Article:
A common grievance among most college students is required group projects, and Lycoming College is no exception. Every semester, in at least one class, I have been tasked with a group assignment. Although we understand the necessity of learning how to work together, it can be very frustrating when everyone isn’t on the same page. Group projects can either be successful or fail miserably. Looking back on my former group projects, I have bulleted a few things that I find lead to a more successful experience.
The first thing to establish when you get together with your group should be how everyone will be in communication with each other. Most people use their school email, but there is always one member of the group who never checks his/her email. Also, emails are not the fastest means of communication. My best advice? Have a group text message, since most everyone has their phone at hand. Someone doesn’t have a phone? Use Facebook messenger. There is an abundance of different applications and programs that can send and receive messages at lightning speed, so use them!
Also, when you start to plan your group paper or presentation, make sure everyone is on the same page and knows what they need to do. Don’t be afraid to ask questions or be the person who reminds everyone when something is due. This will also help for accountability of the work. If you kept reminding someone they needed to get five sources for the paper by Monday, then there will be no excuse if they don’t do it. Become the leader you want your group to have, instead of waiting for someone else to step up to the plate.
In my experience with group projects, I found that honesty is key. Group projects bring together students from all levels of the work ethic spectrum, from the perfectionist to “That Guy.” Personally, I think I fall below perfectionist, but I do try my best, and throughout the years, I have built a stronger sense of leadership when it comes to group activities. More often than not, being in a leadership position yields many nights of frustration and extra work. This is where I wished my group members would be more honest. Everyone understands that things happen in our everyday lives. The problem lies in the person who has an excuse for everything. After a while, you can tell when they aren’t being truthful. Not only does this cause tension between group members, but it can be reflected poorly in a peer evaluation. If you forgot or just didn’t do the work, I recommend being honest about it. As long as you are making an honest effort to contribute and be a part of the group, others will work with you.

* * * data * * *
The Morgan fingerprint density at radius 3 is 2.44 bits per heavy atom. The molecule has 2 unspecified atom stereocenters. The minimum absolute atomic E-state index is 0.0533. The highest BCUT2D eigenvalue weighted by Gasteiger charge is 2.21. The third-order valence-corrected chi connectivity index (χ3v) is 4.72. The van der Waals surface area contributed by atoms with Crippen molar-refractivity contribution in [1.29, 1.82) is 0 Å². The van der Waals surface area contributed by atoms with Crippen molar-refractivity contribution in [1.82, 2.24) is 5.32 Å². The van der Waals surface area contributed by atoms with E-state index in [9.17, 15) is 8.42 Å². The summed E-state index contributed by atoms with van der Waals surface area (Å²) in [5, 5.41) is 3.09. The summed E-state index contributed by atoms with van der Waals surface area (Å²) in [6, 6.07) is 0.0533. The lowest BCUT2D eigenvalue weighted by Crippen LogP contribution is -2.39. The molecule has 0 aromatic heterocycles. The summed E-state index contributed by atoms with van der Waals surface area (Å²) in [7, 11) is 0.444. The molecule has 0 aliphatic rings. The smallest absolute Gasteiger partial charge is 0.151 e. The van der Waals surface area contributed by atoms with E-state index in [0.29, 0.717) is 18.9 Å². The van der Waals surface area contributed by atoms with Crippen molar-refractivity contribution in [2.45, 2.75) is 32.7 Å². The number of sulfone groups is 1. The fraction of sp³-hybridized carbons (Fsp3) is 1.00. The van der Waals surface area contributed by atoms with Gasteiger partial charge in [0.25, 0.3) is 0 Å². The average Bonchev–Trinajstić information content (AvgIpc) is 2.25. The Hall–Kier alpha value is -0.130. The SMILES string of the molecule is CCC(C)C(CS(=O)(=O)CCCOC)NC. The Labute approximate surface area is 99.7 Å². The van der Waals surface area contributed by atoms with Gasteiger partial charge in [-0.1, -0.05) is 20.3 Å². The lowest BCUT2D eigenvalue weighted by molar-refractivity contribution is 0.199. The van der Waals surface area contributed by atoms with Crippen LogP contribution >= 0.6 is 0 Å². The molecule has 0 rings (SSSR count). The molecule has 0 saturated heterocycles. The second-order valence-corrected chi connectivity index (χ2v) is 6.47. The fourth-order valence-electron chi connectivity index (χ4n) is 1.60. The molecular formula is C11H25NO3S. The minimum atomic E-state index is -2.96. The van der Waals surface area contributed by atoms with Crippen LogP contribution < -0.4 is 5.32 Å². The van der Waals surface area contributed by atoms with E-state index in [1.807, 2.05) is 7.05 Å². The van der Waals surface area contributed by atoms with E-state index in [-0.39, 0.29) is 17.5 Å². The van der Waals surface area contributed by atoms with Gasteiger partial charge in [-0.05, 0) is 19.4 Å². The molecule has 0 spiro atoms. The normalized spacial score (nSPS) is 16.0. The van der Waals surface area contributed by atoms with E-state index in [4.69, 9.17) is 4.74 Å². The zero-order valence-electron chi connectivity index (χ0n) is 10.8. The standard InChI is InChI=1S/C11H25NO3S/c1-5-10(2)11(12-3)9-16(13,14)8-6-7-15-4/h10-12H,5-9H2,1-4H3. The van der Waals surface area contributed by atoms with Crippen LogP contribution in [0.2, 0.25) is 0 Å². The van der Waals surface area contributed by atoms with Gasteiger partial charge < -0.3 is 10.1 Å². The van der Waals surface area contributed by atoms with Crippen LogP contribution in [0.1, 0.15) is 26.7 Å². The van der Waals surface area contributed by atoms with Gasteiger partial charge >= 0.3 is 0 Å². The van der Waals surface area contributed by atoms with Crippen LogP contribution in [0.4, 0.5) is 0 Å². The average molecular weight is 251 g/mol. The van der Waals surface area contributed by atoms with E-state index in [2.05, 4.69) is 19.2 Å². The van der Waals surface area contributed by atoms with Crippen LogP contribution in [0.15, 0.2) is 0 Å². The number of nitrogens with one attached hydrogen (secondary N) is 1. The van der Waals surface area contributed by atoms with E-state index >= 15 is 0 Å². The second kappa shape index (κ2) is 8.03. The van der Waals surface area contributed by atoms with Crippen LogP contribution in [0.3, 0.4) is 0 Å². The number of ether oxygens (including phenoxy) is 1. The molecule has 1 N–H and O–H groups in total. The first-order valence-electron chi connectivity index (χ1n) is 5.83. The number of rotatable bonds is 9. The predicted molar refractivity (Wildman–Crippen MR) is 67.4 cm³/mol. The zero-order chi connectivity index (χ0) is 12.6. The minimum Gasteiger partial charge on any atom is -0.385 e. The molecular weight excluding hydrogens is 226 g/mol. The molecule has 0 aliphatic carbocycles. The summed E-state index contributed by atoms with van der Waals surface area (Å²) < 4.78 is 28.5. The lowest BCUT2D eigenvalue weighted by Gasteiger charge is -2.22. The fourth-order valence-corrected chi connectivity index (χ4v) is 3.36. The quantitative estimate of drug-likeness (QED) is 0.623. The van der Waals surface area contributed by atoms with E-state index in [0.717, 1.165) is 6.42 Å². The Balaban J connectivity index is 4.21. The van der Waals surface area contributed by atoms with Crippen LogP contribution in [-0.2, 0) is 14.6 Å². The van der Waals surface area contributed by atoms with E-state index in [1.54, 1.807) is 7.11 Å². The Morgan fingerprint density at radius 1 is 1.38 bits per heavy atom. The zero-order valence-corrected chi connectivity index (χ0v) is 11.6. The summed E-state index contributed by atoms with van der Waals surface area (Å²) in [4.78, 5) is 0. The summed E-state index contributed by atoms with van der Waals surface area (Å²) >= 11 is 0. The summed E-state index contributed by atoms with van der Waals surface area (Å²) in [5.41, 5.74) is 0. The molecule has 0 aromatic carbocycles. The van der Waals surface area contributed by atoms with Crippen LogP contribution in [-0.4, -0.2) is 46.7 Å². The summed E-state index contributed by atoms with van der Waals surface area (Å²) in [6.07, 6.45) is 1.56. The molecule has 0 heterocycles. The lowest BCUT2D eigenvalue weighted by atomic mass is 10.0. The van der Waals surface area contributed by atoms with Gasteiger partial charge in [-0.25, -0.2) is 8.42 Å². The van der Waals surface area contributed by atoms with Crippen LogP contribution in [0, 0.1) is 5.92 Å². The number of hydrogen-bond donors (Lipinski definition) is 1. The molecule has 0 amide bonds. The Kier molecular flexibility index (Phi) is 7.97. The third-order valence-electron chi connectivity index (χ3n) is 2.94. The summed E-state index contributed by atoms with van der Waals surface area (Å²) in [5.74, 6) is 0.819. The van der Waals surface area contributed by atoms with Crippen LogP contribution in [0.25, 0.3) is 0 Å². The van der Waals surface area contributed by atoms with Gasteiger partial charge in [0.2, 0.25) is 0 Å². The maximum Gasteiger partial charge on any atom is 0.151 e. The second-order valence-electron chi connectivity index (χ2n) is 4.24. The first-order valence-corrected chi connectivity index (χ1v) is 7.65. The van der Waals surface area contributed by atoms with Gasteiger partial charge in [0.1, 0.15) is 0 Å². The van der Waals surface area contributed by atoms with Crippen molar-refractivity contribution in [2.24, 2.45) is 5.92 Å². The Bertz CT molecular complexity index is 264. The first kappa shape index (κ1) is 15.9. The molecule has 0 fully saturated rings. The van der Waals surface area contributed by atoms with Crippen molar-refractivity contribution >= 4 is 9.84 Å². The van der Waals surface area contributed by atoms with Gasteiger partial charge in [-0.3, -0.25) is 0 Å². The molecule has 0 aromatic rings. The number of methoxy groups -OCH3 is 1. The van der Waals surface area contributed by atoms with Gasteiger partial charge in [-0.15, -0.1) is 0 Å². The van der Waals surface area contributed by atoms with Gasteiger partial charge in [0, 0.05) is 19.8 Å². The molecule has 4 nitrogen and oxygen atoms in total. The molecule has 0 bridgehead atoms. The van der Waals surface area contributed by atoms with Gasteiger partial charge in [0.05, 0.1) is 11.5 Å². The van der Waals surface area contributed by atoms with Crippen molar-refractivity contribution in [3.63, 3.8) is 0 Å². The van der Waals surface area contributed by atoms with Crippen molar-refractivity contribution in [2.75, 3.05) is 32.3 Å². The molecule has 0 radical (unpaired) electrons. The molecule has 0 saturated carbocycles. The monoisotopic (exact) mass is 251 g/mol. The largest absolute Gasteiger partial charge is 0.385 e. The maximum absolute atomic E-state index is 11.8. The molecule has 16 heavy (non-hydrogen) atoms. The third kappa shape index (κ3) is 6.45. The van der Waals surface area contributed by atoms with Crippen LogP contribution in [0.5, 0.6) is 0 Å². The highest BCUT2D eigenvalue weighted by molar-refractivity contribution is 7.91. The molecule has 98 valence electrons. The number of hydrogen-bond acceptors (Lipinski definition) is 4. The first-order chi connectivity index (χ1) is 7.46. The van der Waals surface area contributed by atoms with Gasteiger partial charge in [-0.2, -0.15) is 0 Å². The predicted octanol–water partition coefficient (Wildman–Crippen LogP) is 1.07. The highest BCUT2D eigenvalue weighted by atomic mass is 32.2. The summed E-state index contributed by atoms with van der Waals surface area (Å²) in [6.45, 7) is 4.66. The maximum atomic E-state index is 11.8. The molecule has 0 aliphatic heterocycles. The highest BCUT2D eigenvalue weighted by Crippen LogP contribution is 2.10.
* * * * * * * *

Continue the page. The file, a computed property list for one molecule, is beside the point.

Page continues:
My last and most important word of advice for group projects is to be creative! Especially if you have the liberty to do so, leave the old powerpoint presentations in the dust and make something fun! I cannot count the amount of dull, lifeless powerpoints I had to listen to in my lifetime. It is important to want your audience to listen and be engaged; that doesn’t happen when you read word-for-word off of a slide show. The most memorable presentations I have seen were games and skits that required audience participation. Don’t fear dressing or acting the part of your presentation- break out those powdered wigs and fake beards! Even if your attempt at something new and interesting fails completely, at least you tried and had fun while doing so! For my last group project in Western Civilization, we redesigned the game of Monopoly and played it in front of the class to present our information. We also incorporated a segment where the audience had to be a jury when someone went to jail. Although our new game lacked in information, doing something new was worth the risk. We were the only group to truly step away from powerpoint presentations, and now I know what I would do differently in the future if I choose to make a game for a project. I believe our creativity saved our grade for the project and we walked away with a solid B.
All in all, group projects help students learn how to work together as a team. In the real world, we will all encounter those who strive for perfection, those who slack off, and everyone else in between. The most valuable thing a person can learn from working in a group is how to manage themselves. Group projects force you to acknowledge your strengths and weaknesses because your responsibilities directly affect the others in your group. Hopefully you will consider my points for a successful group experience, so they won’t feel as grueling as before!
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